Study casts doubts on value of mass deworming in children - Daily Nation

Study casts doubts on value of mass deworming in children


Study casts doubts on value of mass deworming in children

Experts say there is no evidence  deworming improves health and education in children as studies have shown

A new study has cast doubts on the long-term effectiveness of mass deworming programmes in contributing to the health and nutrition of children in Kenya and Uganda.

It says there is no reliable evidence showing that deworming in children improves nutrition, health, education and therefore contributes to economic development through higher incomes.

The research published early this month in the International Journal of Epidemiology critically analysed three widely cited research studies relating to mass deworming in Africa and concluded they have substantial problems in their methods and analysis.

The new analysis found substantial doubt on the validity of the previous studies based on the information provided and the process of analysis that has been documented.

The study, The Impact of Mass Deworming Programmes on Schooling and Economic Development: An Appraisal of Long-term Studies, however praises the efforts of parasitologists, economists and development specialists in mass drug administration to tackle worm infections.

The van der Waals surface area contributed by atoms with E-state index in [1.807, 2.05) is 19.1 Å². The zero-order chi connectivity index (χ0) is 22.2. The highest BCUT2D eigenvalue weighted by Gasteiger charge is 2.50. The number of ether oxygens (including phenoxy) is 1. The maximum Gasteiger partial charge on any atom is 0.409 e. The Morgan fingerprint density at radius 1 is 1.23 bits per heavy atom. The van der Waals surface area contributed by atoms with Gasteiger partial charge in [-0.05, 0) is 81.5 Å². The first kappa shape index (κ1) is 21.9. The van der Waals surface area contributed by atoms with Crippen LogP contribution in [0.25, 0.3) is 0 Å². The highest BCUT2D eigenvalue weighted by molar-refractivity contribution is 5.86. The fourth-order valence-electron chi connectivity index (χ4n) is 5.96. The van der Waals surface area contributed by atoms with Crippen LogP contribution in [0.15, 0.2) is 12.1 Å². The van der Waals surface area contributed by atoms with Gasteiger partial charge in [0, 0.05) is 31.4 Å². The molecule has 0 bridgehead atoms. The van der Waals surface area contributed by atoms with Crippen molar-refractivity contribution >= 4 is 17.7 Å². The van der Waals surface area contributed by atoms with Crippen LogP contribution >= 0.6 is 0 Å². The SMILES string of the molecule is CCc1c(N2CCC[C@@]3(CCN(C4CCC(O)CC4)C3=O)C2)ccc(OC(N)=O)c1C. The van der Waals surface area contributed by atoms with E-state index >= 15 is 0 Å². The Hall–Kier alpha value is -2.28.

The research points out that these previous studies are not as reliable as previously thought as some exclusively presented positive results with no evidence of effect and the conflicting findings within the analysis, as is expected of scientific studies.

INTERNATIONAL STANDARDS

“When we apply international standards for methodological rigor in these studies, unfortunately they don’t pass muster. Multiple significance testing and then selection of supportive results seems to be a potential problem. This is an example from the field of development economics where bias needs to be taken into account before the authors make policy recommendations,” say the senior author of the new analysis, Prof Paul Garner, from the Liverpool School of Tropical Medicine’s Centre for Evidence Synthesis in Global Health. 

The queries over the reliability of previous studies is drawn from three studies that evaluated the effects of trials in Kenya (in Busia) and Uganda (Eastern region), nine years after they were concluded. In both countries, the school going children receive deworming tablets every six months.

One was a mass deworming programme across schools in Kenya in early 2000 which showed that children got rid of worm infections and this led to an increase in school participation.

The 2017 impact assessment study also appraised another study done in 2012 that questioned the efficacy of mass deworming as opposed to deworming administered only to infected individuals. While benefits were noted in infected children, there was no substantial increase in the health or cognition in the healthy ones.

Other studies on the benefits of deworming said it led to higher scores in Maths and English among children aged between 10 and 11 after less than two additional doses of deworming tablets during early childhood. But the new study has attributed this to chance and nothing else.

The stated effects from the previous studies in Kenya and Uganda were inconsistent with the indirect nature of the exposure to deworming and therefore there was no cause and effect of the deworming exercises.

The new analysis found substantial doubt on the validity of the previous studies based on the information provided and the process of analysis that has been documented.